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Ectopic Activation of Wnt/β-Catenin Signaling in Lens Fiber Cells Results in Cataract Formation and Aberrant Fiber Cell Differentiation

  • Barbora Antosova,

    Affiliations Institute of Molecular Genetics, Academy of Sciences of the Czech Republic, Prague, Czech Republic, Department of Genetics and Microbiology, Faculty of Science, Charles University in Prague, Prague, Czech Republic

  • Jana Smolikova,

    Affiliation Institute of Molecular Genetics, Academy of Sciences of the Czech Republic, Prague, Czech Republic

  • Romana Borkovcova,

    Affiliation Institute of Molecular Genetics, Academy of Sciences of the Czech Republic, Prague, Czech Republic

  • Hynek Strnad,

    Affiliation Institute of Molecular Genetics, Academy of Sciences of the Czech Republic, Prague, Czech Republic

  • Jitka Lachova,

    Affiliation Institute of Molecular Genetics, Academy of Sciences of the Czech Republic, Prague, Czech Republic

  • Ondrej Machon,

    Affiliation Institute of Molecular Genetics, Academy of Sciences of the Czech Republic, Prague, Czech Republic

  • Zbynek Kozmik

    kozmik@img.cas.cz

    Affiliation Institute of Molecular Genetics, Academy of Sciences of the Czech Republic, Prague, Czech Republic

Ectopic Activation of Wnt/β-Catenin Signaling in Lens Fiber Cells Results in Cataract Formation and Aberrant Fiber Cell Differentiation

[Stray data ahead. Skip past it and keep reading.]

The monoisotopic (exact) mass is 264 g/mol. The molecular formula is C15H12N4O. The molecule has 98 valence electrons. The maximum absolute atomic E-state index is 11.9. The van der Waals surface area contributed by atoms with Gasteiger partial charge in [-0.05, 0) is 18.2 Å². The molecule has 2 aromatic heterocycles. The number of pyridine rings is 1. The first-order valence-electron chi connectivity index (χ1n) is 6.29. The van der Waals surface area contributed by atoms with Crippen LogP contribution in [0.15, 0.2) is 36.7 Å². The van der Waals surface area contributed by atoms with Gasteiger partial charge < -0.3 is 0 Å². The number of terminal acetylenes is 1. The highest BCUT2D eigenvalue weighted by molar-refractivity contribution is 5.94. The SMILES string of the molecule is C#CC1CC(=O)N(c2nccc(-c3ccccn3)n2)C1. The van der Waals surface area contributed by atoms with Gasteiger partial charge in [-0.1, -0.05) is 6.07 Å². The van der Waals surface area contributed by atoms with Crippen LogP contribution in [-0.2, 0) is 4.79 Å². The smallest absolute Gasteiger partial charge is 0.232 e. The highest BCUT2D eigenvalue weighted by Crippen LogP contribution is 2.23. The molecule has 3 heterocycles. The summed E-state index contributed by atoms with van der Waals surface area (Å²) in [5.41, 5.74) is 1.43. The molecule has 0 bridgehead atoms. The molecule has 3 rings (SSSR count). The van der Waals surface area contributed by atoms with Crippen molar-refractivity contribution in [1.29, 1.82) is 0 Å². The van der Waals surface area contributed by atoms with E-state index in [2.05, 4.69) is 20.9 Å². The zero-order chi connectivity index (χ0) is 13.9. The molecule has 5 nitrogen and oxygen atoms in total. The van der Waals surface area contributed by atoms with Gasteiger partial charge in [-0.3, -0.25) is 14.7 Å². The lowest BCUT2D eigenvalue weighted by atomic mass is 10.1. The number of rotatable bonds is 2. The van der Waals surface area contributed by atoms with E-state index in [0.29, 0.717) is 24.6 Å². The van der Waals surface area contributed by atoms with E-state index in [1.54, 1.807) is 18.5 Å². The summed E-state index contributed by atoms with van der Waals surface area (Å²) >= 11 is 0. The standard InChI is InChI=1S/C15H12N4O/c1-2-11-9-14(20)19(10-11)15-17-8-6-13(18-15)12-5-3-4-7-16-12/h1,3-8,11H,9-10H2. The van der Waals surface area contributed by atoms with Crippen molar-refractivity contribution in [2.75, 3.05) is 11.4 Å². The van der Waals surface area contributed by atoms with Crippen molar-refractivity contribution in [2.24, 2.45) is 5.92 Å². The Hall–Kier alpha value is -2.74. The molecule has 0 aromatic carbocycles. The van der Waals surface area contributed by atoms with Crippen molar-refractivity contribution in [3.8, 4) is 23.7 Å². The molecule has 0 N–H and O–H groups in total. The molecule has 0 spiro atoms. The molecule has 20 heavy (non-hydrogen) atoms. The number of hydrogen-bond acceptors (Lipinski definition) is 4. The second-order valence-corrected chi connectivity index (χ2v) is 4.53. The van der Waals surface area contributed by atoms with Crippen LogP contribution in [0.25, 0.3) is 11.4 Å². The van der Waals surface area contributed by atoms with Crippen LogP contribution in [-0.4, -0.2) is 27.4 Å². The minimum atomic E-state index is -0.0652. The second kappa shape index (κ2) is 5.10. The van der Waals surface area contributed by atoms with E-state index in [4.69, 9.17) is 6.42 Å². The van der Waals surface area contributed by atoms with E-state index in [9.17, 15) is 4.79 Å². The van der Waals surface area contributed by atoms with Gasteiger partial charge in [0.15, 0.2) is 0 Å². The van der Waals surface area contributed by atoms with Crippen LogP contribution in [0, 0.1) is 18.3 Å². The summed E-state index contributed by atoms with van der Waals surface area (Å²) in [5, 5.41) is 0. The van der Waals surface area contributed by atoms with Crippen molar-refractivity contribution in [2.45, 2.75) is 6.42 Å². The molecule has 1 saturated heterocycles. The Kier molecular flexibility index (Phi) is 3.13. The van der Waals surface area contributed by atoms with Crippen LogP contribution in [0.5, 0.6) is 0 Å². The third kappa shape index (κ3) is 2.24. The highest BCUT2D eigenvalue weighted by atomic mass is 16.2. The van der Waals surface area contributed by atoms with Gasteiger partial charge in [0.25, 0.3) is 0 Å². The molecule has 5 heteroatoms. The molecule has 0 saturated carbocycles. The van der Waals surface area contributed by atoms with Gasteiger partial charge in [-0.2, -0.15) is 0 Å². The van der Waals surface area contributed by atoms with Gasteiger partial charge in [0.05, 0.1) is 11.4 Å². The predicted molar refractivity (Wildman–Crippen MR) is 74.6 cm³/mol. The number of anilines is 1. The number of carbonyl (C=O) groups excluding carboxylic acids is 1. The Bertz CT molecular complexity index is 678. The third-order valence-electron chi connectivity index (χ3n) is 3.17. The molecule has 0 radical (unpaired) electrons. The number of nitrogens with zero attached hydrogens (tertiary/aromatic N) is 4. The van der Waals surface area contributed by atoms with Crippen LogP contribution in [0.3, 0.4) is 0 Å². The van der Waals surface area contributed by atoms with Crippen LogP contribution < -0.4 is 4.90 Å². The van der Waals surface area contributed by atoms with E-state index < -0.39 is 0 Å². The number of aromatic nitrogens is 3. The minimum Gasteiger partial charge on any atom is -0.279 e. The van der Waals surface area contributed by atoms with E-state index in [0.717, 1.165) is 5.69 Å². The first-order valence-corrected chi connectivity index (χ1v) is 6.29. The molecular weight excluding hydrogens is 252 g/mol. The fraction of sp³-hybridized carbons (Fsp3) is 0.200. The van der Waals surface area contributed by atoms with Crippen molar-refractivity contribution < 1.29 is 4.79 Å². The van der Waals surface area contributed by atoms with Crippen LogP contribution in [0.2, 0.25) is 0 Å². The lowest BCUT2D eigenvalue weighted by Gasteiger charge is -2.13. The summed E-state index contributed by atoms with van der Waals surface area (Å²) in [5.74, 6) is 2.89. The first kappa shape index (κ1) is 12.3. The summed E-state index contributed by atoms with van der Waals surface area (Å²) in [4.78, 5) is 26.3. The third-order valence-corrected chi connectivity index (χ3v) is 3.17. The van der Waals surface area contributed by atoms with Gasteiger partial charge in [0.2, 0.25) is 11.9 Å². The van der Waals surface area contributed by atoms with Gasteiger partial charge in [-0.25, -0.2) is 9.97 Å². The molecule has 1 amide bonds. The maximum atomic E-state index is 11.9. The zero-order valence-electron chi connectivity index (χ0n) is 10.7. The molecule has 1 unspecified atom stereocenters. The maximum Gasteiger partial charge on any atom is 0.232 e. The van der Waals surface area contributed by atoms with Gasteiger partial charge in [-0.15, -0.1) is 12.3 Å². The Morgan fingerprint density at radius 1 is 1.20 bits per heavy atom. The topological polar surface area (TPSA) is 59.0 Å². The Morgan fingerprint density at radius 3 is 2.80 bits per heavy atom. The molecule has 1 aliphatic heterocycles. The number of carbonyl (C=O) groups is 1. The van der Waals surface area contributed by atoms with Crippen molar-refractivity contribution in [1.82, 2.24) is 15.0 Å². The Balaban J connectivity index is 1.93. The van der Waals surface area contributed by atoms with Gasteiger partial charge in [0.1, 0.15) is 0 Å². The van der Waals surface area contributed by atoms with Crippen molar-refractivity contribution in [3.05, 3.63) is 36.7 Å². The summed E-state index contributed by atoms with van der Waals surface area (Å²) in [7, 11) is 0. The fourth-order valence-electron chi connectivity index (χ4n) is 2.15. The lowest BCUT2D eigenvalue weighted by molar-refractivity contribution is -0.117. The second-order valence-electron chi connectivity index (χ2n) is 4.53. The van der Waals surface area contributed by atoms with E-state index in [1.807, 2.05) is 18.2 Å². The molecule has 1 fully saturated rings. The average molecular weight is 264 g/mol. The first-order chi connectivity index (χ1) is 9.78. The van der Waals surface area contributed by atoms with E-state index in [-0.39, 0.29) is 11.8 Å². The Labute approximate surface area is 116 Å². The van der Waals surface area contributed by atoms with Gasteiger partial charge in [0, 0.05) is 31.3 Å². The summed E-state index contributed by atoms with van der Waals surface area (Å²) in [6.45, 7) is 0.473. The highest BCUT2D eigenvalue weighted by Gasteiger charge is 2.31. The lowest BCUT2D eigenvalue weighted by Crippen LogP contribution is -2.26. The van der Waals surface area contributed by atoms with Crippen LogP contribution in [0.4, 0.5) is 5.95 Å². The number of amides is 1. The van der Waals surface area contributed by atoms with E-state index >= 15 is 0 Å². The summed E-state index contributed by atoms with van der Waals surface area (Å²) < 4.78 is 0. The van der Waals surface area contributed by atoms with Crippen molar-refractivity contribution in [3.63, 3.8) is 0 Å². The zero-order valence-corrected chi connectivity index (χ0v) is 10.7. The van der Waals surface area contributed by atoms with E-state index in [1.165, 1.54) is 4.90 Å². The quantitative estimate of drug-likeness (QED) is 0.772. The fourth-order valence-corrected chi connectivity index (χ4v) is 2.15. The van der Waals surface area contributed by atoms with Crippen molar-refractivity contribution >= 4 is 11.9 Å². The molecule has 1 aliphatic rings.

• Barbora Antosova, 
  • Jana Smolikova, 
  • Romana Borkovcova, 
  • Hynek Strnad, 
  • Jitka Lachova, 
  • Ondrej Machon, 
  • Zbynek Kozmik
PLOS
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Abstract

The Wnt/β-catenin signaling pathway controls many processes during development, including cell proliferation, cell differentiation and tissue homeostasis, and its aberrant regulation has been linked to various pathologies. In this study we investigated the effect of ectopic activation of Wnt/β-catenin signaling during lens fiber cell differentiation. To activate Wnt/β-catenin signaling in lens fiber cells, the transgenic mouse referred to as αA-CLEF was generated, in which the transactivation domain of β-catenin was fused to the DNA-binding protein LEF1, and expression of the transgene was controlled by αA-crystallin promoter. Constitutive activation of Wnt/β-catenin signaling in lens fiber cells of αA-CLEF mice resulted in abnormal and delayed fiber cell differentiation. Moreover, adult αA-CLEF mice developed cataract, microphthalmia and manifested downregulated levels of γ-crystallins in lenses. We provide evidence of aberrant expression of cell cycle regulators in embryonic lenses of αA-CLEF transgenic mice resulting in the delay in cell cycle exit and in the shift of fiber cell differentiation to the central fiber cell compartment. Our results indicate that precise regulation of the Wnt/β-catenin signaling activity during later stages of lens development is essential for proper lens fiber cell differentiation and lens transparency.

Introduction